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What is the difference between "" and Null?

P: n/a
Do "" and Null both mean nothing?¡¡

If I don't type anything in text box, the its value is Null£¿¡¡Or it is ¡°¡±£¿

I don¡¯ think they are the same, but I don¡¯t know their difference. Thanks.

Nov 13 '05 #1
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3 Replies


P: n/a
Null means that the value isn't known. "" is a specific value.

For instance, you don't know whether or not I have a middle name. If your
database stored middle names, you'd have to store Null as mine, until you
find it out. If I didn't have a middle name, then you'd store "" to indicate
that fact.

--
Doug Steele, Microsoft Access MVP
http://I.Am/DougSteele
(no e-mails, please!)

"Paul T. Rong" <et***@hotmail.com> wrote in message
news:wo*******************@news.chello.at...
Do "" and Null both mean nothing?¡¡

If I don't type anything in text box, the its value is Null£¿¡¡Or it is ¡°¡±
£¿

I don¡¯ think they are the same, but I don¡¯t know their difference. Thanks.
Nov 13 '05 #2

P: n/a
Both of your guys helped me a lot. Thank you.

"Chuck Grimsby" <c.*******@worldnet.att.net.invalid>
??????:d8********************************@4ax.com. ..
On Wed, 20 Oct 2004 22:11:40 GMT, "Paul T. Rong" <et***@hotmail.com>
wrote:
Do "" and Null both mean nothing?¡¡


No.

A nice reply written on this by Michel Walsh:
Null means not available, not applicable, unknown, etc.
A standard example is:
"Is the hair color of a bald man the same
as the color of the car he doesn't own?"
The answer is Null (don't know, can't know, can't be known).

Another way to look at it might be to think of Nulls as information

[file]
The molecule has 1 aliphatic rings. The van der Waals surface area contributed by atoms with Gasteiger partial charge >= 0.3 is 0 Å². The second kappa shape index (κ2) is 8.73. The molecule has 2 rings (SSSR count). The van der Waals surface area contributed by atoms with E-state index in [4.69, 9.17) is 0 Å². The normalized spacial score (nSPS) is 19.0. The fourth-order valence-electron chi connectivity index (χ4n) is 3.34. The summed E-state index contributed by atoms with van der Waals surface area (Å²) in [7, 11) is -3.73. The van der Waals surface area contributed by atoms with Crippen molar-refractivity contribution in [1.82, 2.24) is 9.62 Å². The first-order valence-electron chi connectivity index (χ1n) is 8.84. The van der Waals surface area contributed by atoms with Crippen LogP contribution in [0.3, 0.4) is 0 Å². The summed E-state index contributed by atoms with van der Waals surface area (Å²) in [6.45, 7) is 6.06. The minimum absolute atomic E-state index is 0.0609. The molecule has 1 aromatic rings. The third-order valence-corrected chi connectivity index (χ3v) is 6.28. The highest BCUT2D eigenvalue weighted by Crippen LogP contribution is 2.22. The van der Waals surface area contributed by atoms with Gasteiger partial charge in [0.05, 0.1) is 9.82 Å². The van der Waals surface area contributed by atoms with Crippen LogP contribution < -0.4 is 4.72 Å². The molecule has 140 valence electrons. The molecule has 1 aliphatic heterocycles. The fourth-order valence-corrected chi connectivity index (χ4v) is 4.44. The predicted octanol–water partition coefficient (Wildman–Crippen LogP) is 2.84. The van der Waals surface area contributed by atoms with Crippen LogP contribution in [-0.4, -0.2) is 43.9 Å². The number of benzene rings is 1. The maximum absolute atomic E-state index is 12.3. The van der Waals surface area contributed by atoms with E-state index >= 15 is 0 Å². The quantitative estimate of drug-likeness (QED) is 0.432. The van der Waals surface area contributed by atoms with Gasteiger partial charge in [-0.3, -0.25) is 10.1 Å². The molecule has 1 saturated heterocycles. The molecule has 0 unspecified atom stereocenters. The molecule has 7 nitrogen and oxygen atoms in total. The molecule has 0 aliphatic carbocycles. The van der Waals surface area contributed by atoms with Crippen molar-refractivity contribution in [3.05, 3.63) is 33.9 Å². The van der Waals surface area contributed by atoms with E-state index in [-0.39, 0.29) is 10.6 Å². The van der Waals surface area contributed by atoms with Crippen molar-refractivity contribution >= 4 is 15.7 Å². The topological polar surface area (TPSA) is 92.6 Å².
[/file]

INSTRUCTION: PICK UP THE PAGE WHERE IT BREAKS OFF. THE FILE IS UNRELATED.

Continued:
that hasn't been "touched" on, emptys ("") as information that was
touched, but not entered in (for whatever reason applicable to your
application).

One typical example is a table where one person is responsible for
entering in some data, another does different data, but the second
person can't enter in information until the first is done. Until the
second person can get to the record, the data should be Null. Once
they've seen it, it becomes <something> or empty if they choose not to
enter anything in (information isn't available, applicable, or
unknown).

Does that help?
--
What? I'm Supposed To Know What I'm Doing, Too?

Nov 13 '05 #3

P: n/a
In Access Null and "" are different. In some other database
systems they are the same. Null can mean several different things.
It can mean 'unknown', or 'unknowable' or 'undefined' or
'undefinable' or 'empty' or 'error' or 'infinity' or 'negative
infinity' or 'Not a Number' or ... In some systems, Null can
mean "" or 0. In those systems, an Empty String is one of the
possible meanings of Null, and Null is the representation for
an Empty string.

In a system where Null is the same as "", you are not able
to tell the difference between someone with no Middle Name,
and someone who just hadn't told you his Middle Name.

But when you are designing a database system, you often don't
care if the middle name is blank because the client has no middle
name, or just doesn't want to tell you.

In Access, a text box can have a value of Null or "". But if you
bind the textbox to a field in a table, then it's properties are
partly controlled by that field. If the field is Not Required,
and Allow Zero length is set to No, then it's text box can be
Null, and can't be "". On the other hand, if the field is Required,
and Allow Zero Length is set to Yes, then the empty textbox will be
"" instead of Null.

If you have an unbound text box, Access will trim white space
in the textbox back to Null.

(david)
"Paul T. Rong" <et***@hotmail.com> wrote in message
news:wo*******************@news.chello.at...
Do "" and Null both mean nothing?¡¡

If I don't type anything in text box, the its value is Null£¿¡¡Or it is
¡°¡±£¿

I don¡¯ think they are the same, but I don¡¯t know their difference. Thanks.


Nov 13 '05 #4

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